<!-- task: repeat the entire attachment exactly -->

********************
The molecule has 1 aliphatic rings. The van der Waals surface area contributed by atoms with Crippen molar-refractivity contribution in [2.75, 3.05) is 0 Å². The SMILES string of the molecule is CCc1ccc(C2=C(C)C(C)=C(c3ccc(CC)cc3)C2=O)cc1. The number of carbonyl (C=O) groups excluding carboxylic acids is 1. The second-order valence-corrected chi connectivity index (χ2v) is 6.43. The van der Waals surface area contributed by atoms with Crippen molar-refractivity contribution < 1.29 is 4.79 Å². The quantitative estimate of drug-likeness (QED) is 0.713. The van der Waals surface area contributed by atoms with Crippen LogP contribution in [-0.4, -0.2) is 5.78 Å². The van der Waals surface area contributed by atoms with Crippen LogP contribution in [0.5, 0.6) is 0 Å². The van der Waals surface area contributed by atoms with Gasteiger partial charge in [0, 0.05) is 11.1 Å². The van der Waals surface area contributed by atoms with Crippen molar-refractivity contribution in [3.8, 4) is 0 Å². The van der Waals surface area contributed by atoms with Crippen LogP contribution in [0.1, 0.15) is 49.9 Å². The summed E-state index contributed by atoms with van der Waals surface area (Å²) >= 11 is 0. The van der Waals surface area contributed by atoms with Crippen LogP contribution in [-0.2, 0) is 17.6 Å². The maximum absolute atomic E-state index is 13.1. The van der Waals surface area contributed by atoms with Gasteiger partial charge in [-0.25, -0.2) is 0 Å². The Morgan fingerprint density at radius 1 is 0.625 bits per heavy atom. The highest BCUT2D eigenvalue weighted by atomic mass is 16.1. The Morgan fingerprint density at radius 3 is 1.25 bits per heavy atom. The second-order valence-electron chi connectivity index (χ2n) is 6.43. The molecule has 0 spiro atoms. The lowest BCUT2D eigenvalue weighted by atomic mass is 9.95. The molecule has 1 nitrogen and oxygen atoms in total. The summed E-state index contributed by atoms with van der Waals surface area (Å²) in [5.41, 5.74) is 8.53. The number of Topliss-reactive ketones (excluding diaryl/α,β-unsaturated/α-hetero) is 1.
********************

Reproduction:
The molecule has 1 aliphatic rings. The van der Waals surface area contributed by atoms with Crippen molar-refractivity contribution in [2.75, 3.05) is 0 Å². The SMILES string of the molecule is CCc1ccc(C2=C(C)C(C)=C(c3ccc(CC)cc3)C2=O)cc1. The number of carbonyl (C=O) groups excluding carboxylic acids is 1. The second-order valence-corrected chi connectivity index (χ2v) is 6.43. The van der Waals surface area contributed by atoms with Crippen molar-refractivity contribution < 1.29 is 4.79 Å². The quantitative estimate of drug-likeness (QED) is 0.713. The van der Waals surface area contributed by atoms with Crippen LogP contribution in [-0.4, -0.2) is 5.78 Å². The van der Waals surface area contributed by atoms with Crippen LogP contribution in [0.5, 0.6) is 0 Å². The van der Waals surface area contributed by atoms with Gasteiger partial charge in [0, 0.05) is 11.1 Å². The van der Waals surface area contributed by atoms with Crippen molar-refractivity contribution in [3.8, 4) is 0 Å². The van der Waals surface area contributed by atoms with Crippen LogP contribution in [0.1, 0.15) is 49.9 Å². The summed E-state index contributed by atoms with van der Waals surface area (Å²) >= 11 is 0. The van der Waals surface area contributed by atoms with Crippen LogP contribution in [-0.2, 0) is 17.6 Å². The maximum absolute atomic E-state index is 13.1. The van der Waals surface area contributed by atoms with Gasteiger partial charge in [-0.25, -0.2) is 0 Å². The Morgan fingerprint density at radius 1 is 0.625 bits per heavy atom. The highest BCUT2D eigenvalue weighted by atomic mass is 16.1. The Morgan fingerprint density at radius 3 is 1.25 bits per heavy atom. The second-order valence-electron chi connectivity index (χ2n) is 6.43. The molecule has 0 spiro atoms. The lowest BCUT2D eigenvalue weighted by atomic mass is 9.95. The molecule has 1 nitrogen and oxygen atoms in total. The summed E-state index contributed by atoms with van der Waals surface area (Å²) in [5.41, 5.74) is 8.53. The number of Topliss-reactive ketones (excluding diaryl/α,β-unsaturated/α-hetero) is 1.